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The Washington Post's Jennifer Rubin wrote an extremely lazy column about how "Marriage = Happiness," throwing a bunch of blockquotes together and calling it a day. Nice work if you can get it!


For a column from the frequently bewildering Jennifer Rubin, it's not even that terrible. Basically, she bolted together other people's arguments to say that, when talking about "poverty and upward mobility" -- i.e., those irresponsible welfare mothers and absent black fathers -- conservatives would do well to not merely reduce the argument for marriage to economic terms, but should also emphasize that marriage makes people happier:

But the real argument for marriage is that it makes you happier — especially if you are a woman. Arthur Brooks of the American Enterprise Institute has made this point for years: “Marriage and happiness go together. If two people are demographically the same but one is married and the other is not, the married person will be 18 percentage points more likely to say he or she is very happy than the unmarried person.”

And so on. Study after study shows that married people are happier and healthier than their demographically similar single counterparts, and so, Rubin chirps, if you want to be happy for the rest of your life, get hitched!

[T]hose who want to encourage marriage should not rely on negative arguments or appeals to abstract social goals. (Your chances of being stuck in poverty increase if you aren’t married.) Instead, they should tout the joy and health benefits of marriage. It is not merely that marriage is good for children, good for lowering poverty rates or good for social order; it is a good way to increase happiness.

That's nice, isn't it? Except, of course, for the part where Rubin kind of overlooks the problem of figuring out why that may be the case. Is it the mere fact of being married that makes married people happier, or are people who are more prone to happiness also more likely to find satisfaction in marriage? Obviously, we say this as moody malcontents who can't get along with anyone. But having worked several years with family courts, we're a bit skeptical of the notion that marriage itself is a magic elixir for happiness. If that were truly the case, then people who stay together "for the sake of the children" would be out there recruiting more divorcing couples to the cause, and there'd be very few no-contact orders being issued for abusive spouses.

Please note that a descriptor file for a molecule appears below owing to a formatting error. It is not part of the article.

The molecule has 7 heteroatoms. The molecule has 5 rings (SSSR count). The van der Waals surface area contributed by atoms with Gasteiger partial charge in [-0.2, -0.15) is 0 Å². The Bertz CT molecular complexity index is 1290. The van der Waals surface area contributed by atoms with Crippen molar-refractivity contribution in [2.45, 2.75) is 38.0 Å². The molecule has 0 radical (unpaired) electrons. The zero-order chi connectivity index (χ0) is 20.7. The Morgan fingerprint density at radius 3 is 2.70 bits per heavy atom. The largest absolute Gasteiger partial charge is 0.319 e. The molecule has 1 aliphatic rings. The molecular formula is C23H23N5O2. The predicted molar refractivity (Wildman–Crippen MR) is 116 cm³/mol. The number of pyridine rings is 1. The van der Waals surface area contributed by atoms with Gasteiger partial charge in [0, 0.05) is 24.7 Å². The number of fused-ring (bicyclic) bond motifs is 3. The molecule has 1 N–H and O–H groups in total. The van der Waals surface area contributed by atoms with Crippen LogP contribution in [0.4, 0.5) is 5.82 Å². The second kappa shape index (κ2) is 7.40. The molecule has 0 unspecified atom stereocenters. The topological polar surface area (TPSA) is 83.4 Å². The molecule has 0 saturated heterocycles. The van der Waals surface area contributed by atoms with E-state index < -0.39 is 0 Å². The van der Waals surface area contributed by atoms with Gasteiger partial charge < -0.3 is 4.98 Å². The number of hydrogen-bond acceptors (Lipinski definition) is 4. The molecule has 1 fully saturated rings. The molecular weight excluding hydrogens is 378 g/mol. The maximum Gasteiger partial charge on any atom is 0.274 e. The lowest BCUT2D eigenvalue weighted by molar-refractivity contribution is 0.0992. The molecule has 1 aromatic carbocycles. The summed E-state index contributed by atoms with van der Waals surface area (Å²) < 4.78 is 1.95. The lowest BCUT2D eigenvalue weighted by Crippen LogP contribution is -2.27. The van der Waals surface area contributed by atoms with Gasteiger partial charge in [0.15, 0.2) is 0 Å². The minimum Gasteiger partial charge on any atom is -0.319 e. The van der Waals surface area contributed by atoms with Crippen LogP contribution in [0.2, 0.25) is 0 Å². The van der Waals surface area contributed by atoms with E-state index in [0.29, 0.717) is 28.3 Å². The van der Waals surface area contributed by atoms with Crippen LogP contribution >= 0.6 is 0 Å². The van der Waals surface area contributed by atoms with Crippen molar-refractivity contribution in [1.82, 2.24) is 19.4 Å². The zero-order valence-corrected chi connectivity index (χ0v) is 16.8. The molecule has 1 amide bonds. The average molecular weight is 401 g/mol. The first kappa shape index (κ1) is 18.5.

Unfortunately, since humans are remarkably resistant to letting their family structures be rearranged for the purpose of social science research, we can't just randomly assign a group of people to marry each other and then track the happiness of that group versus a similar control group. And so we get dopey prescriptions like Rubin's, or Phyllis Schlafly's contention that if wimmins really want to reduce sexual abuse, they should be encouraging marriage since it calms men down and makes 'em less brutish.

Also, at the end of the column, there's this note, in parentheses:

(By the way, gay marriage proponents might strengthen their argument by citing research that says gay marriage also increases happiness.)

Well knock us over with a feather! Jennifer Rubin is offering advice to the marriage equality movement? We were happy and a bit surprised to see that she's actually been saying since 2012 that trying to oppose equality is a lost cause, so good on Jennifer Rubin. Now she can be equally wrong in advising everyone, gay and straight, that marriage is the truest route to happiness. Bless her heart.

[WaPo]

Doktor Zoom

Doktor Zoom's real name is Marty Kelley, and he lives in the wilds of Boise, Idaho. He is not a medical doctor, but does have a real PhD in Rhetoric. You should definitely donate some money to this little mommyblog where he has finally found acceptance and cat pictures. He is on maternity leave until 2033. Here is his Twitter, also. His quest to avoid prolixity is not going so great.

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There was a time, a few months ago, when everyone had written off Elizabeth Warren. Well, not me, because I am a fabulous genius, but lots of other people. The "very reasonable" talking heads on all the various news channels, the kind of people who used to say things like "Oh, we'd like universal health care too, but 'the people' will never go for it!" but who definitely did not actually want universal health care for any reason, and even the Trump campaign. Though, to be fair, the Trump campaign didn't think Trump had much of a chance of winning in 2016 either.

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And now, according to a report from Politico, the Trump campaign is now scrambling and panicking and... stalking her?

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